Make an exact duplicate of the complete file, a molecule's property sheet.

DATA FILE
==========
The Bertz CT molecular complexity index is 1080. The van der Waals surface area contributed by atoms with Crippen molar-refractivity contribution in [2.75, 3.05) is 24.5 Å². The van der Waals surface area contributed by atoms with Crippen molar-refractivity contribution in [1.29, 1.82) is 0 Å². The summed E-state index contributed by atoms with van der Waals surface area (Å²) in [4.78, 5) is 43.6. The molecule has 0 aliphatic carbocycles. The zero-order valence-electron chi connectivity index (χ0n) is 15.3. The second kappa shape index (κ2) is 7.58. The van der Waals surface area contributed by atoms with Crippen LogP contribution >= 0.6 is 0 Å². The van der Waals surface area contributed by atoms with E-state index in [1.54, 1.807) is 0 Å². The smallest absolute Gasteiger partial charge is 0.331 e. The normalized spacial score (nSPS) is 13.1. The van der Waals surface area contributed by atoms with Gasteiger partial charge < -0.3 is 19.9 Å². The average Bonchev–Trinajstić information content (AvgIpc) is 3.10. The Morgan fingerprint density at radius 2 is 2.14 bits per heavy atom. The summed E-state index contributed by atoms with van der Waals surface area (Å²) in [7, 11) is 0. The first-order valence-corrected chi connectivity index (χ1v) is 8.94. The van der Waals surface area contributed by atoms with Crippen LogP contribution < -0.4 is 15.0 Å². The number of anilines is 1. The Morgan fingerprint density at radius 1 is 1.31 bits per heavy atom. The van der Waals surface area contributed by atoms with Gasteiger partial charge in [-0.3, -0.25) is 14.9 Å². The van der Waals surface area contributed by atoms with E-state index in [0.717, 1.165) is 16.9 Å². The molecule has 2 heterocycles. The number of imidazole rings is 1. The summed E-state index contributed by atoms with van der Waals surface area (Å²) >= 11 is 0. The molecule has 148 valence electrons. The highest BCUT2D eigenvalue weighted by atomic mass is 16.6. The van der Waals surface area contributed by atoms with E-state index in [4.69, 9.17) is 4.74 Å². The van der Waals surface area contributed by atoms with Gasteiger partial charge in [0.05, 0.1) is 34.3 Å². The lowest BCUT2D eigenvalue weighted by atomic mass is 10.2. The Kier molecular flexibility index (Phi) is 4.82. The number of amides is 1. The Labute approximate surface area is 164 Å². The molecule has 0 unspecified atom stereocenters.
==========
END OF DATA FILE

The Bertz CT molecular complexity index is 1080. The van der Waals surface area contributed by atoms with Crippen molar-refractivity contribution in [2.75, 3.05) is 24.5 Å². The van der Waals surface area contributed by atoms with Crippen molar-refractivity contribution in [1.29, 1.82) is 0 Å². The summed E-state index contributed by atoms with van der Waals surface area (Å²) in [4.78, 5) is 43.6. The molecule has 0 aliphatic carbocycles. The zero-order valence-electron chi connectivity index (χ0n) is 15.3. The second kappa shape index (κ2) is 7.58. The van der Waals surface area contributed by atoms with Crippen LogP contribution >= 0.6 is 0 Å². The van der Waals surface area contributed by atoms with E-state index in [1.54, 1.807) is 0 Å². The smallest absolute Gasteiger partial charge is 0.331 e. The normalized spacial score (nSPS) is 13.1. The van der Waals surface area contributed by atoms with Gasteiger partial charge < -0.3 is 19.9 Å². The average Bonchev–Trinajstić information content (AvgIpc) is 3.10. The Morgan fingerprint density at radius 2 is 2.14 bits per heavy atom. The summed E-state index contributed by atoms with van der Waals surface area (Å²) in [7, 11) is 0. The first-order valence-corrected chi connectivity index (χ1v) is 8.94. The van der Waals surface area contributed by atoms with Crippen LogP contribution < -0.4 is 15.0 Å². The number of anilines is 1. The Morgan fingerprint density at radius 1 is 1.31 bits per heavy atom. The van der Waals surface area contributed by atoms with Gasteiger partial charge in [-0.3, -0.25) is 14.9 Å². The van der Waals surface area contributed by atoms with E-state index in [0.717, 1.165) is 16.9 Å². The molecule has 2 heterocycles. The number of imidazole rings is 1. The summed E-state index contributed by atoms with van der Waals surface area (Å²) >= 11 is 0. The molecule has 148 valence electrons. The highest BCUT2D eigenvalue weighted by atomic mass is 16.6. The van der Waals surface area contributed by atoms with E-state index in [4.69, 9.17) is 4.74 Å². The van der Waals surface area contributed by atoms with Gasteiger partial charge in [0.05, 0.1) is 34.3 Å². The lowest BCUT2D eigenvalue weighted by atomic mass is 10.2. The Kier molecular flexibility index (Phi) is 4.82. The number of amides is 1. The Labute approximate surface area is 164 Å². The molecule has 0 unspecified atom stereocenters.